Pittsburgh downplayed the notion it was fatigued, figuring adrenaline and a shot at making history would make up for any lack of jump while playing their 108th game in the last calendar year.

Maybe, but the Penguins looked a step behind at the outset. The Predators, who crashed the NHL's biggest stage for the first time behind Rinne and a group of talented defenseman, were hardly intimidated by the stakes, the crowd or the defending champions.

All the guys from the place dubbed "Smashville" have to show for it is their first deficit of the playoffs on a night a fan threw a catfish onto the ice to try and give the Predators a taste of home.

The Penguins, who led the league in scoring, stressed before Game 1 that the best way to keep the Predators at bay was by taking the puck and spending copious amounts of time around Rinne. It didn't happen, mostly because Nashville's forecheck pinned the Penguins in their own end. Clearing attempts were knocked down or outright swiped, tilting the ice heavily in front of Murray.

Yet Pittsburgh managed to build a quick 3-0 lead anyway thanks to a fortunate bounce and some quick thinking by Penguins video coordinator Andy Saucier. Part of his job title is to alert coach Mike Sullivan when to challenge a call. The moment came 12:47 into the first when P.K. Subban sent a slap shot by Murray that appeared to give the Predators the lead.

Sullivan used his coach's challenge, arguing Nashville forward Filip Forsberg was offside. A lengthy review indicated Forsberg's right skate was in the air as he brought the puck into a zone, a no-no.

It temporarily deflated Nashville and gave the Penguins all the wiggle room they needed to take charge.

Malkin scored on a 5-on-3 15:32 into the first, Sheary made it 2-0 just 65 seconds later and when Nick Bonino's innocent centering pass smacked off Nashville defenseman Mattias Ekholm's left knee and by Rinne just 17 seconds before the end of the period, Pittsburgh was in full command.

It looked like a repeat of Game 5 of the Eastern Conference finals against Ottawa, when the Penguins poured in four goals in the first period of a 7-0 rout.

Nashville, unlike the Senators, didn't bail. Instead they rallied.

Ellis scored the first goal by a Predator in a Stanley Cup Final 8:21 into the second. Though Nashville didn't get another one by Murray, they also kept Rinne downright bored at the other end. Pittsburgh didn't manage a shot on net in the second period, the first time it's happened in a playoff game in franchise history.

Nashville kept coming. Sissons beat Murray 10:06 into the third and Gaudreau tied it just after a fruitless Pittsburgh power play.

No matter. The Penguins have become chameleons under Sullivan. They can win with both firepower and precision.

Guentzel slipped one by Rinne with 3:17 to go in regulation and Bonino added an empty netter to give Pittsburgh early control of the series.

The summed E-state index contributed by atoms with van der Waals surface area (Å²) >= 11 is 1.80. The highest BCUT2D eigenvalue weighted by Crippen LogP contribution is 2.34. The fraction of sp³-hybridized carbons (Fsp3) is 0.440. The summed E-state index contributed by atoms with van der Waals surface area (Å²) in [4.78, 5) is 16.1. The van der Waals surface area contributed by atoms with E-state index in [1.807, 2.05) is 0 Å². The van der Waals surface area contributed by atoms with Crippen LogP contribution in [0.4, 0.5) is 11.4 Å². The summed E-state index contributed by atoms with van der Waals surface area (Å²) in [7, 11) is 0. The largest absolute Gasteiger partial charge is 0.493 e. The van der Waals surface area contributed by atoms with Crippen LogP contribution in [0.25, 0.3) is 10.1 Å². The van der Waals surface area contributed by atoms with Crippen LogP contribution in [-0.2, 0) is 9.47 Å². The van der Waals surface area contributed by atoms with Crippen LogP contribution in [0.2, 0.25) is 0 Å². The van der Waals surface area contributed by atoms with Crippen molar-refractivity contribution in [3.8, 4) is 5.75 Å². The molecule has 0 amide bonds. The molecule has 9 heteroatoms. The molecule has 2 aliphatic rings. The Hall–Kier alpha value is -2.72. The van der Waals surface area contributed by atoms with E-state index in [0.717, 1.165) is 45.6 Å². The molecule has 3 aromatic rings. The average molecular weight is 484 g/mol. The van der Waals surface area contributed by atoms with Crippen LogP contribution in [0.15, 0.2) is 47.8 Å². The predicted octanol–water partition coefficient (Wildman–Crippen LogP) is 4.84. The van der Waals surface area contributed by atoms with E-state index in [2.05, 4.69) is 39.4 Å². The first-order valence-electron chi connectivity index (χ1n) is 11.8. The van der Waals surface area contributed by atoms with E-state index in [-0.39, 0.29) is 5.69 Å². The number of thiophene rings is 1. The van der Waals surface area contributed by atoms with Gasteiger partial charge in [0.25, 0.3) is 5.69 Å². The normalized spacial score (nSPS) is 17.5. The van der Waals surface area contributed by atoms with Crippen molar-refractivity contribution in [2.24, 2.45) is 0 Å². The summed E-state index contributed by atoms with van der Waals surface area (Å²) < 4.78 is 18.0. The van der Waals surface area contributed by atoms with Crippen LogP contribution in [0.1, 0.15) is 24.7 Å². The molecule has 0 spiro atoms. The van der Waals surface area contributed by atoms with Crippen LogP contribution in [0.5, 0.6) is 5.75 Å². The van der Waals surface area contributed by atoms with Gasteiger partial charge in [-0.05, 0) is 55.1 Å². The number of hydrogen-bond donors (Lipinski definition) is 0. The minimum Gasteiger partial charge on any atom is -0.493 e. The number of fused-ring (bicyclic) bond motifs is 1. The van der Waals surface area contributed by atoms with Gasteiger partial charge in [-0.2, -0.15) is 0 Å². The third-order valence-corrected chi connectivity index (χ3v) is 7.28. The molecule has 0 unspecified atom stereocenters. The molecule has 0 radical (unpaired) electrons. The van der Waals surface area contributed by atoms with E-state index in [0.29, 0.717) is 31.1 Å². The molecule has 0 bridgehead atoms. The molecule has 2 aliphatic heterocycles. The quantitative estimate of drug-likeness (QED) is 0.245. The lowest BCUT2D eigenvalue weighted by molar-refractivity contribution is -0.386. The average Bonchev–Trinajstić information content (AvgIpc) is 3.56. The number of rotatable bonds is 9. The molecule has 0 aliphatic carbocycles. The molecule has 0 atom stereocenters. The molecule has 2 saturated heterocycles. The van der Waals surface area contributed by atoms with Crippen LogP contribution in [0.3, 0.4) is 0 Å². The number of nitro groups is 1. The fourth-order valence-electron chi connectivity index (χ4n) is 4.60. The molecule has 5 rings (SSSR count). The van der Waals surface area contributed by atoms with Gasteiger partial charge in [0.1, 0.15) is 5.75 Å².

Posey stays out of the fray during Strickland-Harper brawl

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Posey stays out of the fray during Strickland-Harper brawl

SAN FRANCISCO  — As an irate Bryce Harper charged toward the mound, Buster Posey just stood and watched from behind home plate.

And when the Washington Nationals and San Francisco Giants cleared their benches Monday and punches flew both ways, the All-Star catcher did his best to remain just outside the fray.

Not where some expected to find the Giants team leader with his pitcher, Hunter Strickland, exchanging head shots with Harper.

“Posey did NOTHING to stop Harper from getting to his pitcher,” former major league pitcher Dontrelle Willis wrote on Twitter. “I’ve never seen that before in my life.”

Posey declined to enter the fracas, instead remaining around its edges and watching as the players scuffled in “a pretty good pile,” as Giants manager Bruce Bochy called it.

Posey dealt with a concussion in April after being struck in the head by a pitch, but did not say he held back because of concerns related to that. He did say he was wary about the risk of injury.

“There were some big guys tumbling around out there,” Posey said. “You see Mike Morse and Jeff Samardzija are about as big as they come and he was getting knocked around like a pinball. So it was a little dangerous to get in there.”

Still, social media was abuzz at the sight of Posey not sticking up for his teammate.

“Strickland must have told @BusterPosey he was hitting him and let him come cause he didn’t even give a soft jog,” Willis wrote.

“Says all you need to know that Buster Posey didn’t bother to hold back Harper,” tweeted Fox broadcaster Kevin Burkhardt . “Let him go get his pitcher.”

Also absent from the fight: hard-nosed Giants ace Madison Bumgarner. As his teammates flew over the dugout railing, Bumgarner stayed put, perhaps because the left-hander is still recovering after injuring his pitching shoulder and ribs in a dirt biking accident in April.